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Fragments of the Past


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RemarriageA chance remark by Subrata as they pulled away from the parking lot at the beach seemed to have put her husband Pravin in a bad mood. “All I said was, ‘Govind loved to eat corn – there was no need to make dinner for him on evenings we came to the beach, he could eat half a dozen of them!’. Actually, it was so unconscious. I was not making any comparisons, or recalling him in an especially fond way. We were at the beach, and there were many corn-sellers, so I got reminded, that’s all.”

But for her husband Pravin, it was as if his life with her was being compared to an earlier, better time, when she had been married to Govind. He stayed silent all the way home, then burst angrily with accusations as soon as they got home. “Are you going to stay drowned in his memories forever?” he asked his wife. “All that you suffered with him is forgotten, isn’t it? You only remember the corn and the beach!” He continued ranting in this way and Subrata had no immediate reply. She was too taken aback by how sensitive her husband could be about what she considered a small and insignificant thing.

But in your second marriage, nothing is too small or insignificant, as she discovered.

Divorce is on the rise in Indian society, particularly among the younger age group where people have been married less than ten years. This makes the need for remarriage also a much more widely felt one.

Parents whose daughters and sons are still approaching thirty, or just past it, exert every nerve to ensure that these individuals ’settle down’ again. In fact, it is the social support of family and community that makes divorce a less threatening feature in Indian society than in the West, where it can be a much lonelier journey.

Parents rally around a man or woman who is facing a lonely future while still quite young. While many divorcees do remarry and settle for partners that have been arranged by family or friends, some may choose to wait to find that elusive ’soulmate’ that they missed out on the first time around.

Whether you are entering into another marriage out of love, or through a well-thought out arrangement there are things to remember when dealing with the debris from past relationships.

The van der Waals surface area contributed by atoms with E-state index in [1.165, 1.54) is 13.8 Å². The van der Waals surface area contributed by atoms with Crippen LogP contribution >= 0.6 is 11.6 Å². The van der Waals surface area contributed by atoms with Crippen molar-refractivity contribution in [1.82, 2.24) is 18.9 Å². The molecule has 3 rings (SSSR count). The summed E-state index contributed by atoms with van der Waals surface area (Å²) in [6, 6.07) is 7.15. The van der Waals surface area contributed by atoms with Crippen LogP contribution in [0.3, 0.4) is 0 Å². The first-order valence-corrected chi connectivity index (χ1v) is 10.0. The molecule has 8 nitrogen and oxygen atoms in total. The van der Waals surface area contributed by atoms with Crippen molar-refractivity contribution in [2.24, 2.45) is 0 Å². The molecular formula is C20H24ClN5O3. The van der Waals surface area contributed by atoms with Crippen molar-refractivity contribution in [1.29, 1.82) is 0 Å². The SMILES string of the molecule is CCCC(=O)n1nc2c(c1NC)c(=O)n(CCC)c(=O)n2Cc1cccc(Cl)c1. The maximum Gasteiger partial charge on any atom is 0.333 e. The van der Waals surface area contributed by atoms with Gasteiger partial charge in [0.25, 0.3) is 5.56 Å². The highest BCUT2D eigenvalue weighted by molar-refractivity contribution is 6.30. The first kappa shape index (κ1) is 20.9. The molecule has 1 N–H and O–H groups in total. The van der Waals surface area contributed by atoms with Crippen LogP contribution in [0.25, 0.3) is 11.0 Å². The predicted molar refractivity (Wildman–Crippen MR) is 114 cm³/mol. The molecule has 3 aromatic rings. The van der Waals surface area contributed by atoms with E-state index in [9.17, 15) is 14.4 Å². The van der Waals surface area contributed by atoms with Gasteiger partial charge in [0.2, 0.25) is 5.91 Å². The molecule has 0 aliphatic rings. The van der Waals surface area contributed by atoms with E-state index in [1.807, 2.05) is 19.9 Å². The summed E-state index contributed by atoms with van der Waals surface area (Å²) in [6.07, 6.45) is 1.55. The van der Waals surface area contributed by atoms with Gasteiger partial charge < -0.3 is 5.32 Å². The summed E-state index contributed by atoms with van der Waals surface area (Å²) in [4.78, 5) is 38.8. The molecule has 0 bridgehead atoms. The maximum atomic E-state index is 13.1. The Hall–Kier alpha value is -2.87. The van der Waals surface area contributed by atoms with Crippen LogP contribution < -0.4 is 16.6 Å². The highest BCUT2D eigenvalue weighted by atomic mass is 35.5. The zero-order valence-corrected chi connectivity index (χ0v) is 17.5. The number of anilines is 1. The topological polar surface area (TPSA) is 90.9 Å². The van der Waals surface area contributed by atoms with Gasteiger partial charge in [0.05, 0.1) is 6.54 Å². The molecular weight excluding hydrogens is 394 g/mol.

Getting rid of the mementoes, objects and physical reminders of a previous relationship is important. Better to start with all new utensils in the kitchen, than continue with the same cups, glasses, and spoons you once shared with a different spouse.

Consulting a counselor to get over the bitterness, sadness, and regrets of the past relationship is an excellent way to prepare yourself for a better future. Even if you are not visiting a professional, do take the time to sort out your feelings, and make a conscious and determined resolve to do better next time.

Comparisons sting, no matter how they are made. Become conscious of the way you invoke a previous partner’s name or reference in any conversation, and phase it out. Practise this with your colleagues, friends and family, so you are ready for your new partner.

Cultivate the art of being a better listener in your new relationship. Often, previous relationships have failed because we were not listening to something, or missing the essence of what a partner was trying to communicate.

Don’t compromise on self-esteem or bend over backwards to please. This can have the ‘pressure cooker’ effect of making you explode at a later time. Work on having a healthy sense of self-esteem and giving your partner a realistic picture of yourself.

Don’t doubt your success in a new relationship. All the best!

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